A star filter creates starry lighting effects that you might associate with cheesy 1980s Christmas TV specials, but they were popular in their heyday for a reason–people like shiny, sparkly things. Lens flares may be anathema in stock photography but interesting flaring is common enough in fashion; besides sparkles, the crosshatching on the filter glass causes unusual flares when light hits from oblique angles. The hatching shape determines the number of points on the stars in the photo.

Sierra McKenzie shot with my prism filter (promptly lost after this shot).  The hologram in her glasses is a Wal Mart display board reflection.
Sierra McKenzie shot with my prism filter (promptly lost after this shot). The hologram in her glasses is a Wal Mart display board reflection.

Prism filters are somewhat costly and less versatile. They break up a single image into multiple images similar to a kaleidoscope. Instant psychedelia. It’s a thick chunk of glass that reduces edge fidelity, and is someone what difficult to use. Suddenly, instead of composing one image, it’s composing three images across the frame, and composition rules like “rule of thirds” and “leading lines” can no longer apply.

There are many other specialty filters, more than I have the space to list. Bokeh filters give specific shape to the points of light that bleed through your images–so if for whatever reason, you wanted all those lights in the background to be hearts instead of lights, there’s a way to do it. A neutral density filter acts as sunglasses for your camera–allowing you to slow the shutter speed in the brightest of daylight. See the section on “controlling time” for reminders on how that is a useful effect.

Basically, anything you place in front of your lens is going to shape the light for the good, the bad or the interesting. Saran wrap, drier sheets, a glass block from Home Depot, a glass of water…

3. Bending the lens

A less common way of altering the light is to bend it in relation to the camera body. The simplest way of accomplishing this is removing your lens and holding it close to the lens mount as you take a photo. Not all cameras allow a photo to be taken without the lens actually attached, and it could get dirt on your sensor to work this way, so a more precise version of this technique is a Lensbaby. There are various models but they all function with a “sweet spot” of central focus, with the rest of the image rapidly blurring. It’s a fun lens that helps dissolve distracting elements, like a vending machine or people walking behind your scene.

Sierra McKenzie shot with my lensbaby Sept 2012
Sierra McKenzie shot with my lensbaby Sept 2012

If you’re very serious about perspective control, a costly tilt/shift lens may need to be on the Christmas list. For SLR cameras, the tilt/shift lens has knobs that separate the front end of the lens barrel from the rear. If the front glass remains parallel to the sensor, you can correct the way buildings appear to recede when photographing them. If the front glass is at an oblique angle to the sensor, you can get a similar effect to the Lensbaby. Large format cameras have tilt/shift built into their design–it’s that fancy accordion bellows that everyone remembers.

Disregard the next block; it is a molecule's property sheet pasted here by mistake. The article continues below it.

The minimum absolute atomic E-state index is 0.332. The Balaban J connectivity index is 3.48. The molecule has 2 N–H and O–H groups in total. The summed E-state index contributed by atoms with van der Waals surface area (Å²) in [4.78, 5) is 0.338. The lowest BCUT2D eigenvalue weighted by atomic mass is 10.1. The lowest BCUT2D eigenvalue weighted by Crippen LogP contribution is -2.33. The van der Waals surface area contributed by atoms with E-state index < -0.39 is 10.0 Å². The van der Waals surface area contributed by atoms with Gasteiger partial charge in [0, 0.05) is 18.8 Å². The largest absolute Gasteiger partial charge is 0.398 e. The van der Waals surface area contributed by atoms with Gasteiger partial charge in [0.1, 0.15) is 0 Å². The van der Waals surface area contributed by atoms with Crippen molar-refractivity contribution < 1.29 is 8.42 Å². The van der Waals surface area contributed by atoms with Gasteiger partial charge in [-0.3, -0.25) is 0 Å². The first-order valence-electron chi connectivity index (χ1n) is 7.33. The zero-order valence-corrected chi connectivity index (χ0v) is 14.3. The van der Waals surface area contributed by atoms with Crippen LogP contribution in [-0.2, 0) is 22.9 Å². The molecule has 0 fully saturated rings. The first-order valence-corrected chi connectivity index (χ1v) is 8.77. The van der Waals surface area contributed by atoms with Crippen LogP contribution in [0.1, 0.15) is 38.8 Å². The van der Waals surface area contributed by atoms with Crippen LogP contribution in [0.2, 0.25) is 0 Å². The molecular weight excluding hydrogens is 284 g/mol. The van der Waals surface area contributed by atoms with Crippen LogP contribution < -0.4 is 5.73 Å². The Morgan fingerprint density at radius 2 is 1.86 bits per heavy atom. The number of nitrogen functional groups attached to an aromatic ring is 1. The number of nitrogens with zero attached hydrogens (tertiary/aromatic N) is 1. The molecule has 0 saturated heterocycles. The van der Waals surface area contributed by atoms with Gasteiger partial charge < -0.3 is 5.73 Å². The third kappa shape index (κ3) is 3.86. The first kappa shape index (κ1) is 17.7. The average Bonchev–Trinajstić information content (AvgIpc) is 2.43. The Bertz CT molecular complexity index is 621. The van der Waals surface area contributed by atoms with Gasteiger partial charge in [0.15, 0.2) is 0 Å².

4. Merging within the camera

Double exposure is always a classic. It’s two (possibly more) shots on one frame, accessible through the camera menu. If you utilize a Lomography-type camera, some allow overlapping of film frames, leading to pseudo-double exposures or jagged panoramic. Some digital cameras have panoramic features to them as well.

Smartphone’s have blurred the line between what is “in camera” and what is considered post-work, but for the traditional SLR/DSLR user, these tools are a means of creatively widening a personal vision.

Five Random Things I’ve Learned

1. Magcloud doesn’t count, as in, the value of a magcloud tearsheet is essentially the value of posting your work on facebook.  And even though many print publications are going all digital, there’s a huge difference between Newsweek and something that’s selfpublished via a site called “magcloud” that doesn’t pay it’s contributors and charges $40 an issue.  And having said all that, I’ll still occasionally submit to something if they have a big following and put out a call for work that I actually have and have no other purpose for, but no one should bend over backwards for this kind of stuff.  Leading to…

2. Content has value.  If you’re a creator of any kind, your content has dollars and cents value.  Meaning it’s a huge disservice to yourself to post all your work on the internet, or do trade projects that are other people’s ideas, or undervalue your talent because you think the only way you’ll get hired for some job is to charge something really low.

As far as posting things all over the place- tumblr, facebook, model mayhem, etc… the number of “likes” or “reblogs” rarely translates into anything in the real world, unless there’s something behind it, in the way a band releases a single to promote an album that promotes a tour where they make money from t-shirts and programs.

3. Always shoot in RAW mode and don’t delete those files ever, even if you’ve made finalized jpgs.  For some reason I always assume this is common sense but someone yesterday in one of my classes said the opposite.

4. There’s more than one way to earn money as an artist/ photographer.  You could be paid to shoot or draw something specific.  You can also sell personal work, like an art fair, online print store, etsy, self-published book, pdf book, any other kinds of products.  You can also sell content to publications.  Some people are probably successful at Zivity sets but certainly no one I know.  Book covers, stock, contests, there’s a lot of places that need photos and will pay for them outside of the obvious publications.

You can sell, repair and trade gear.  Or you own gear, or software, and you can do side jobs, like scanning someone’s family photos for a fee.  I often get asked to do random side jobs like design a tattoo or cartoon for a bicycle shop.